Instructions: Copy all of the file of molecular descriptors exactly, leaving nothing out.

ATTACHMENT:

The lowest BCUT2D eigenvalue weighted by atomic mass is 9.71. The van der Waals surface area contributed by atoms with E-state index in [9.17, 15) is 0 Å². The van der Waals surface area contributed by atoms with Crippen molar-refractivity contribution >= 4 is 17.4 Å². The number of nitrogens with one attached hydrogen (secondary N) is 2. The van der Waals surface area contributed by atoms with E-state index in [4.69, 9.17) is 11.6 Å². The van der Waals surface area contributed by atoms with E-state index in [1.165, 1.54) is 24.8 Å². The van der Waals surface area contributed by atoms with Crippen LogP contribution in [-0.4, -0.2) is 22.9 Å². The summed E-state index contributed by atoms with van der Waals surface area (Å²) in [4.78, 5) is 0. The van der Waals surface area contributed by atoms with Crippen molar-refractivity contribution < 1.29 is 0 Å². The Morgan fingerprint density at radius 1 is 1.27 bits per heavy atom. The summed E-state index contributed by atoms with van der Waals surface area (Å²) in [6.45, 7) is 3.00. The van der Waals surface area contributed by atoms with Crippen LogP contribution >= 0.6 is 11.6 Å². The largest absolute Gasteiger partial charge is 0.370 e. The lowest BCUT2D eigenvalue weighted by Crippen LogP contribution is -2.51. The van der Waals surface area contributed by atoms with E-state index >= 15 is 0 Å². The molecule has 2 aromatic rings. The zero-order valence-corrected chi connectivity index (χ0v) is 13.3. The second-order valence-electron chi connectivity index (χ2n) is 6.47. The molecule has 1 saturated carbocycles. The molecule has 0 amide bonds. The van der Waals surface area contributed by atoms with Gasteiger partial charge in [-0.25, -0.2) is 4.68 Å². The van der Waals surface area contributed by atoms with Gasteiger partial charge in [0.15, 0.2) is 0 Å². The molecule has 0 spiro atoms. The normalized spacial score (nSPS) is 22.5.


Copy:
The lowest BCUT2D eigenvalue weighted by atomic mass is 9.71. The van der Waals surface area contributed by atoms with E-state index in [9.17, 15) is 0 Å². The van der Waals surface area contributed by atoms with Crippen molar-refractivity contribution >= 4 is 17.4 Å². The number of nitrogens with one attached hydrogen (secondary N) is 2. The van der Waals surface area contributed by atoms with E-state index in [4.69, 9.17) is 11.6 Å². The van der Waals surface area contributed by atoms with E-state index in [1.165, 1.54) is 24.8 Å². The van der Waals surface area contributed by atoms with Crippen LogP contribution in [-0.4, -0.2) is 22.9 Å². The summed E-state index contributed by atoms with van der Waals surface area (Å²) in [4.78, 5) is 0. The van der Waals surface area contributed by atoms with Crippen molar-refractivity contribution < 1.29 is 0 Å². The Morgan fingerprint density at radius 1 is 1.27 bits per heavy atom. The summed E-state index contributed by atoms with van der Waals surface area (Å²) in [6.45, 7) is 3.00. The van der Waals surface area contributed by atoms with Crippen LogP contribution >= 0.6 is 11.6 Å². The largest absolute Gasteiger partial charge is 0.370 e. The lowest BCUT2D eigenvalue weighted by Crippen LogP contribution is -2.51. The van der Waals surface area contributed by atoms with E-state index >= 15 is 0 Å². The molecule has 2 aromatic rings. The zero-order valence-corrected chi connectivity index (χ0v) is 13.3. The second-order valence-electron chi connectivity index (χ2n) is 6.47. The molecule has 1 saturated carbocycles. The molecule has 0 amide bonds. The van der Waals surface area contributed by atoms with Gasteiger partial charge in [-0.25, -0.2) is 4.68 Å². The van der Waals surface area contributed by atoms with Gasteiger partial charge in [0.15, 0.2) is 0 Å². The molecule has 0 spiro atoms. The normalized spacial score (nSPS) is 22.5.